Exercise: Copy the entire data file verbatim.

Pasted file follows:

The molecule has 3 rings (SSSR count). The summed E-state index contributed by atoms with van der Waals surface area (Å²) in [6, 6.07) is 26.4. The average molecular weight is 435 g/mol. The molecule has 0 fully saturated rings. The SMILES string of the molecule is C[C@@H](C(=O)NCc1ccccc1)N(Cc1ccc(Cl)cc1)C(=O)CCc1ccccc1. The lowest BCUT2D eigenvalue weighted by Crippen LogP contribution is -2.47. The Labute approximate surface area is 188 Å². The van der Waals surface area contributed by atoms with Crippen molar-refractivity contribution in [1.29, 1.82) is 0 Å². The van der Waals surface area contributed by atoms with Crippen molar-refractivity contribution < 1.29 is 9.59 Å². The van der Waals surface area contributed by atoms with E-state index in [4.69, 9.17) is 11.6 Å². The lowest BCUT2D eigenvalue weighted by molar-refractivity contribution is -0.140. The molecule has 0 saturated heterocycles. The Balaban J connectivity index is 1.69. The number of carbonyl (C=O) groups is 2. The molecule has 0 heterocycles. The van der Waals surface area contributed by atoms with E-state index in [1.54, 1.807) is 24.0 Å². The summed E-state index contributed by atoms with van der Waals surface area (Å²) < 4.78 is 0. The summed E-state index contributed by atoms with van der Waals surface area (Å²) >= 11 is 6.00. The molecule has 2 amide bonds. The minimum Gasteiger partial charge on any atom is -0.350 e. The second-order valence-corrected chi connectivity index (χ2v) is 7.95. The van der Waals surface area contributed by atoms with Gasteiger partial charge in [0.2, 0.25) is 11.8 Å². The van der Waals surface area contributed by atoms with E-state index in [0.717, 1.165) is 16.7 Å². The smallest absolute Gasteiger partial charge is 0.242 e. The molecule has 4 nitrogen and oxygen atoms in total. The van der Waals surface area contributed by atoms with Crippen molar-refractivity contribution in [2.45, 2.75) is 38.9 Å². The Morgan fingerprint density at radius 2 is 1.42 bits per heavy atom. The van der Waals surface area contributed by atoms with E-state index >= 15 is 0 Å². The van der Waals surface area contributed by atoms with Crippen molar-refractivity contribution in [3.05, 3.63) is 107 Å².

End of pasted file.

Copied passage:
The molecule has 3 rings (SSSR count). The summed E-state index contributed by atoms with van der Waals surface area (Å²) in [6, 6.07) is 26.4. The average molecular weight is 435 g/mol. The molecule has 0 fully saturated rings. The SMILES string of the molecule is C[C@@H](C(=O)NCc1ccccc1)N(Cc1ccc(Cl)cc1)C(=O)CCc1ccccc1. The lowest BCUT2D eigenvalue weighted by Crippen LogP contribution is -2.47. The Labute approximate surface area is 188 Å². The van der Waals surface area contributed by atoms with Crippen molar-refractivity contribution in [1.29, 1.82) is 0 Å². The van der Waals surface area contributed by atoms with Crippen molar-refractivity contribution < 1.29 is 9.59 Å². The van der Waals surface area contributed by atoms with E-state index in [4.69, 9.17) is 11.6 Å². The lowest BCUT2D eigenvalue weighted by molar-refractivity contribution is -0.140. The molecule has 0 saturated heterocycles. The Balaban J connectivity index is 1.69. The number of carbonyl (C=O) groups is 2. The molecule has 0 heterocycles. The van der Waals surface area contributed by atoms with E-state index in [1.54, 1.807) is 24.0 Å². The summed E-state index contributed by atoms with van der Waals surface area (Å²) < 4.78 is 0. The summed E-state index contributed by atoms with van der Waals surface area (Å²) >= 11 is 6.00. The molecule has 2 amide bonds. The minimum Gasteiger partial charge on any atom is -0.350 e. The second-order valence-corrected chi connectivity index (χ2v) is 7.95. The van der Waals surface area contributed by atoms with Gasteiger partial charge in [0.2, 0.25) is 11.8 Å². The van der Waals surface area contributed by atoms with E-state index in [0.717, 1.165) is 16.7 Å². The smallest absolute Gasteiger partial charge is 0.242 e. The molecule has 4 nitrogen and oxygen atoms in total. The van der Waals surface area contributed by atoms with Crippen molar-refractivity contribution in [2.45, 2.75) is 38.9 Å². The Morgan fingerprint density at radius 2 is 1.42 bits per heavy atom. The van der Waals surface area contributed by atoms with E-state index >= 15 is 0 Å². The van der Waals surface area contributed by atoms with Crippen molar-refractivity contribution in [3.05, 3.63) is 107 Å².